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Ferguson v. Jeanes
Washington Court of Appeals
619 P.2d 369 (1980)
John Jeanes (defendant) and Nancy Ferguson (plaintiff) were in a confidential professional and romantic relationship. When Ferguson wanted to buy an apartment building, Jeanes told her she was incapable of financing or managing the building by herself. Jeanes pressured Ferguson into giving him a half-interest in the building. Ostensibly for tax reasons, Jeanes refused to sign the purchase papers, and he made only a small down payment toward his share of the costs. Ferguson trusted that Jeanes would eventually make up the balance. In separate incidents, Jeanes also bullied Ferguson into forgiving his debt to her and forced her to take out a loan to buy water heaters for the apartment building. Jeanes told Ferguson that her reluctance to bend to his wishes showed ingratitude and was contrary to her religious principles. After the pair broke off their romantic relationship, Ferguson filed suit to quiet title to the building. The trial judge found that Jeanes acquired his share in the building by exercising undue influence over Ferguson. The court rescinded the partnership agreement, quieted title in Ferguson’s favor, and awarded Jeanes judgment for the return of his down payment. Jeanes appealed the rescission of the agreement and the award of quiet title to Ferguson.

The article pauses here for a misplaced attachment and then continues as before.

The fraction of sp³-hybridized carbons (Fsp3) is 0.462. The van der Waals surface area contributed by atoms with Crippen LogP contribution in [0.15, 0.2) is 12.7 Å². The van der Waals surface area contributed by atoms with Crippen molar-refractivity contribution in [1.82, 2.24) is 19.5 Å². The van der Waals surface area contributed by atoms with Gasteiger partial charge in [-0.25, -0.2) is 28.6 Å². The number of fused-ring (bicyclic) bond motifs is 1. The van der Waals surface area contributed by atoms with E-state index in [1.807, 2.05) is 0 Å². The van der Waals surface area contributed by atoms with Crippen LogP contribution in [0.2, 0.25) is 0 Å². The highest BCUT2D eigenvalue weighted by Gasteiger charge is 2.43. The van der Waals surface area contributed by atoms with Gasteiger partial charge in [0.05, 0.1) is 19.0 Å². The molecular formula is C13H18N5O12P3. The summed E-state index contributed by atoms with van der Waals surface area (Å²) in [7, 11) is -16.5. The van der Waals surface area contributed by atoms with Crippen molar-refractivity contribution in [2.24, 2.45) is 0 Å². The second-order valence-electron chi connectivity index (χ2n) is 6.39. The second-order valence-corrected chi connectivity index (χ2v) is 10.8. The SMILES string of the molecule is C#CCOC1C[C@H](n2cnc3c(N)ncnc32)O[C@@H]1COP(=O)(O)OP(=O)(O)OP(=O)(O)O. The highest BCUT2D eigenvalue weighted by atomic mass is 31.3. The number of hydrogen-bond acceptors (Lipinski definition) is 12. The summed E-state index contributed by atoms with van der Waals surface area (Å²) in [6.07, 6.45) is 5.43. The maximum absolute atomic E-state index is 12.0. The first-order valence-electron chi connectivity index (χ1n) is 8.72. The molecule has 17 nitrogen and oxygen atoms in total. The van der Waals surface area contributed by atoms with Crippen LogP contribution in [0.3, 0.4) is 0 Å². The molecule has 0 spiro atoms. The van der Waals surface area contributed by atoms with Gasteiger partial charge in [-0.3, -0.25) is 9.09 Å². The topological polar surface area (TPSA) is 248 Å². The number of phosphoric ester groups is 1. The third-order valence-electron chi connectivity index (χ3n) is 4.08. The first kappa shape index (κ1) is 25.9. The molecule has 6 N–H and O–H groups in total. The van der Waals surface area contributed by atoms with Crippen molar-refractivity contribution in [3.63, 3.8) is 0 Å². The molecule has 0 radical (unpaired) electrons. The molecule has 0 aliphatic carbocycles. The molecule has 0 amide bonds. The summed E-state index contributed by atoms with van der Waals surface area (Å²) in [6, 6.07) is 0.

Rule of Law
Holding and Reasoning (Ringold, J.)
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